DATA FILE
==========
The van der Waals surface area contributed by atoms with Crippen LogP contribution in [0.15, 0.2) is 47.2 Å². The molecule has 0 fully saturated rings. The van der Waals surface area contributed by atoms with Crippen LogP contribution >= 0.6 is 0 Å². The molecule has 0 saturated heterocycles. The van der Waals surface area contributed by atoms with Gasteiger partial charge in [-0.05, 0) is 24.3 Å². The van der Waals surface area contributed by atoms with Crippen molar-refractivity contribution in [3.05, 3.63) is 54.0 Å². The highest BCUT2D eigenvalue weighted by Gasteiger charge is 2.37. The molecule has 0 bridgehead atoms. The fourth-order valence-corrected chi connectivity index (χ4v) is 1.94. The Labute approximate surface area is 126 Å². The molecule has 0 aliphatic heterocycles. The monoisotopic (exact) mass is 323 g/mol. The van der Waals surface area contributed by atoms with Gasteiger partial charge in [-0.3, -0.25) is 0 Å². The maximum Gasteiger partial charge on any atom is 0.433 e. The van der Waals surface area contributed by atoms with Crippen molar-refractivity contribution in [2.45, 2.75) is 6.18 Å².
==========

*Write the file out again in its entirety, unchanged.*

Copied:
The van der Waals surface area contributed by atoms with Crippen LogP contribution in [0.15, 0.2) is 47.2 Å². The molecule has 0 fully saturated rings. The van der Waals surface area contributed by atoms with Crippen LogP contribution >= 0.6 is 0 Å². The molecule has 0 saturated heterocycles. The van der Waals surface area contributed by atoms with Gasteiger partial charge in [-0.05, 0) is 24.3 Å². The van der Waals surface area contributed by atoms with Crippen molar-refractivity contribution in [3.05, 3.63) is 54.0 Å². The highest BCUT2D eigenvalue weighted by Gasteiger charge is 2.37. The molecule has 0 bridgehead atoms. The fourth-order valence-corrected chi connectivity index (χ4v) is 1.94. The Labute approximate surface area is 126 Å². The molecule has 0 aliphatic heterocycles. The monoisotopic (exact) mass is 323 g/mol. The van der Waals surface area contributed by atoms with Gasteiger partial charge in [-0.3, -0.25) is 0 Å². The maximum Gasteiger partial charge on any atom is 0.433 e. The van der Waals surface area contributed by atoms with Crippen molar-refractivity contribution in [2.45, 2.75) is 6.18 Å².